Fastest Subsonic Commercial Transatlantic Flight Occurred on Monday JFK – London

by Adam

On Monday, a Norwegian B787-9 Dreamliner from JFK landed in Gatwick (LGW) after just 5 hours and 13 minutes. That is the fastest on record for a commercial aircraft beating the previous record of 5 hours and 16 minutes thanks to the jet stream. The flight reached a top speed of 776 mph, just a bit faster than the previous day which completed the flight in 5 hours and 20 minutes.

The Norwegian captain told Business Insider:

“We were actually in the air for just over five hours and if it had not been for forecasted turbulence at lower altitude, we could have flown even faster. The 787 Dreamliner is a pleasure to fly and it’s a great feeling to know that we have set a new record in this aircraft.”

The supersonic Concorde record from JFK to LHR occurred on 2/7/96 with a flight time of 2 hours and 53 minutes aboard British Airways.

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joe January 19, 2018 - 2:28 pm

As climate change progresses and causes the jet stream to strengthen, these record breaking flights will be increasingly common. They will be breaking two records: shortest eastbound flight, and longest westbound flight.

Al January 19, 2018 - 7:56 pm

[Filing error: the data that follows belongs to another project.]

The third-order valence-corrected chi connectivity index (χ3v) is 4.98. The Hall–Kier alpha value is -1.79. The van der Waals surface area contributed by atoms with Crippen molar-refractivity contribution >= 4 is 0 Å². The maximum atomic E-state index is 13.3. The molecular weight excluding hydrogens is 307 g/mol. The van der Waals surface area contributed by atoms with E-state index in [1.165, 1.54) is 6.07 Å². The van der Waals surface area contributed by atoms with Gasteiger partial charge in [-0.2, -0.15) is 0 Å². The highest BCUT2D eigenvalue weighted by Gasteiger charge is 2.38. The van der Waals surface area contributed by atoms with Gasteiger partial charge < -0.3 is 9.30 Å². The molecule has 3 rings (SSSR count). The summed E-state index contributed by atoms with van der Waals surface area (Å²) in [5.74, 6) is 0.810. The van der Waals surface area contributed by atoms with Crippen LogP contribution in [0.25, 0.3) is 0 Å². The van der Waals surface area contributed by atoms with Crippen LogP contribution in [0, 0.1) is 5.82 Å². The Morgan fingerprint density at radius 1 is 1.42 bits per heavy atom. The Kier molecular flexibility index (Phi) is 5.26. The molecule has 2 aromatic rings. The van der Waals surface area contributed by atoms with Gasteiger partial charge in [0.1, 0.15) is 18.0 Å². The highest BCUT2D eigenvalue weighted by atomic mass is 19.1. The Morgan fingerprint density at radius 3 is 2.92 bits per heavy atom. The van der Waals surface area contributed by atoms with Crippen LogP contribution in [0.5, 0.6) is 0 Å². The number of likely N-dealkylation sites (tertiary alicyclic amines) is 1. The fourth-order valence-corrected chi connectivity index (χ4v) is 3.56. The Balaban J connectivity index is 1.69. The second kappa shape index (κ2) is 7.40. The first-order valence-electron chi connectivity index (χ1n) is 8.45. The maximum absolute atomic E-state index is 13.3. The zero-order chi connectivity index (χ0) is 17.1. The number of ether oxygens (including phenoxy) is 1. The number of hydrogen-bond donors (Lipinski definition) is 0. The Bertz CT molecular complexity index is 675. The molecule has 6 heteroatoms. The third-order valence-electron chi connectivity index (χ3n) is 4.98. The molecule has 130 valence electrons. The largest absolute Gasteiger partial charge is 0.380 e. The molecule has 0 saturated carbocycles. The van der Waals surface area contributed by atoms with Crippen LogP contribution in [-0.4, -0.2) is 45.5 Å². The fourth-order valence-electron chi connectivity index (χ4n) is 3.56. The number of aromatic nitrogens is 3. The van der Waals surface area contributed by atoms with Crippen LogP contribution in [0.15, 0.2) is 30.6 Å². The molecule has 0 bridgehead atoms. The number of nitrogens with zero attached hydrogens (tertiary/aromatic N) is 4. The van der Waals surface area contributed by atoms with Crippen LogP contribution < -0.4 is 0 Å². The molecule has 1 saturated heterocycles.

Your article and the Business Insider article are actually inaccurate. 776 mph was the ground speed but air speed was somewhat 200 mph slower. By stating 776mph it implies that the plane went supersonic which by definition is 760mph and above at sea level. No way a subsonic plane can go supersonic.

LosAngeles January 21, 2018 - 3:41 am

These early arrivals are some of the most challenging issues we experience as airport/airline operations coordinators. Because tailwind considerations are not built into scheduled block time by network, if the flight departs on time, then they can oftentimes arrive 90-120 minutes early when no gate is yet available. Imagine hudreds of flight arriving earlier than planned. At some destinations like Sydney, the airport may not even be open yet and the flight will have to loiter in a holding pattern off the coast until the noise curfew has been lifted. If the flight’s origin is many thousands of miles away, from a logistical standpoint it’s not possible to carry enough fuel to loiter in pattern on arrival, so the only choice is to delay the flight at origin. Imagine delaying hundreds of flights at origin. Of course, passengers can’t wrap their heads around this concept so inevitably most worry about missing their connecting flight and queue to express concern with gate agents when not required. Early arrivals are awful.


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